‘Sporting’ new attractions? The commodification of the sleeping stadium

Gammon, Sean James orcid iconORCID: 0000-0001-5053-8763 (2010) ‘Sporting’ new attractions? The commodification of the sleeping stadium. In: Tourist Experience: Contemporary Perspectives. Advances in Tourism . Routledge, Oxon, pp. 115-126. ISBN 978-0-415-57278-1

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The literature relating to the many relationships that sport has with tourism has been steadily increasing over the last five years. Undoubtedly, the overwhelming theme in the majority of such studies has principally focused on the economic impacts generated by major/mega sports events (Weed 2006). However, more recently there has been a growing interest in understanding sports structures and sites as significant tourism attractions in their own right (Gammon and Ramshaw 2007; Stevens 2005). Whether it be the home of a hallmark team or stadia associated with particular events, there is clear evidence that many sports structures are becoming an integral part of many destinations’ tourism portfolios (Fairley and Gammon 2005; Gibson 1998; Weed 2008). Whilst the trend for both tourists and excursionists alike to visit such attractions is increasing, there has been little discussion relating to the management of them – along with any deep understanding of the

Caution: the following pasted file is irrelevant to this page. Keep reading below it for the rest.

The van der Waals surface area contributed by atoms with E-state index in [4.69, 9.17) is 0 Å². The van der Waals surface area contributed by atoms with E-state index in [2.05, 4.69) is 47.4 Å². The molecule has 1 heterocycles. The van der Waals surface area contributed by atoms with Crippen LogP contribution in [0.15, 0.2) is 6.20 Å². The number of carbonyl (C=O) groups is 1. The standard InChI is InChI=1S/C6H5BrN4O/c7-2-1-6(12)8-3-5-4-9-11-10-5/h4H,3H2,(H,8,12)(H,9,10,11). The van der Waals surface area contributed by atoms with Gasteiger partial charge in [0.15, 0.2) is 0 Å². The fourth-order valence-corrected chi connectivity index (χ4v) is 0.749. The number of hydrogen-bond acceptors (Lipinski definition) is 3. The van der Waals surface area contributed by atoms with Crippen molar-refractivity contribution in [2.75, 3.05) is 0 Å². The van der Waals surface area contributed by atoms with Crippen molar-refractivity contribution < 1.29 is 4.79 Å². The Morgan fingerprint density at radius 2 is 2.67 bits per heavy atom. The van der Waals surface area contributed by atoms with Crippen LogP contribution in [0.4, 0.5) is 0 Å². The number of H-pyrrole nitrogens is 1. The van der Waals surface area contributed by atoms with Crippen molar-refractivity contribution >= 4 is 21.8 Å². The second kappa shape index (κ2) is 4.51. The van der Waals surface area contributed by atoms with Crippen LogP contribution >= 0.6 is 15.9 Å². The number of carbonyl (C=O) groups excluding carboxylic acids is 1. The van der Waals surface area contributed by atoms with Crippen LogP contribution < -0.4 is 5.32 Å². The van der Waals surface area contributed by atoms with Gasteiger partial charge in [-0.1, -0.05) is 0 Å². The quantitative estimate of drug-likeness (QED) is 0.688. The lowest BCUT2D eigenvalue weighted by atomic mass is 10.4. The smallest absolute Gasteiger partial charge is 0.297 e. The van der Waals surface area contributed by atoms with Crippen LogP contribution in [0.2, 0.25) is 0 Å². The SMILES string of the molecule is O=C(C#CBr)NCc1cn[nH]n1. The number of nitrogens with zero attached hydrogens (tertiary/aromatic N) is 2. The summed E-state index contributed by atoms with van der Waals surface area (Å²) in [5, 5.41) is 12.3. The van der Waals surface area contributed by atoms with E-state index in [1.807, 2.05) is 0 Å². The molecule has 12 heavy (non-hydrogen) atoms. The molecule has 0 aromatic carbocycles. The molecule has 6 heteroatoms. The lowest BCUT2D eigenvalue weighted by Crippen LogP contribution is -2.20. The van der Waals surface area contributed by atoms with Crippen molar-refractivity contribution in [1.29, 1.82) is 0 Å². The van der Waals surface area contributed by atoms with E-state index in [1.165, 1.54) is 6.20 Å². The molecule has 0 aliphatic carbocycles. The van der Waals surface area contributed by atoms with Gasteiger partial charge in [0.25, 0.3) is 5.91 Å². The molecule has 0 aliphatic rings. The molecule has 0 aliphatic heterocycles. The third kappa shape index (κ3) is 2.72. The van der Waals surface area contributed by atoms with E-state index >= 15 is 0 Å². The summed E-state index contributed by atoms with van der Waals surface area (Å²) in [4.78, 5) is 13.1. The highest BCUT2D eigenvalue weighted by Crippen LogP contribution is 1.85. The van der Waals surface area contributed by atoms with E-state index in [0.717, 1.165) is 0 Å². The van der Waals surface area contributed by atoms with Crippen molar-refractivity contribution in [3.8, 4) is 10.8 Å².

motives and experiences of those that attend.

This chapter returns to Standeven and De Knop’s (1999: 58) premise that the nature of sport tourism is an ‘experience of physical activity tied to an experience of place’. It will draw primarily on two studies carried out at the Millennium Stadium in Cardiff (Gammon and Fear 2007) and Twickenham Stadium in London (Ramshaw and Gammon, forthcoming), and aims, first, to explore the reasons for this recent visitor trend, and, second, to determine in what ways the experience of a stadium outside of event conditions contributes to visitors’ perception of place.

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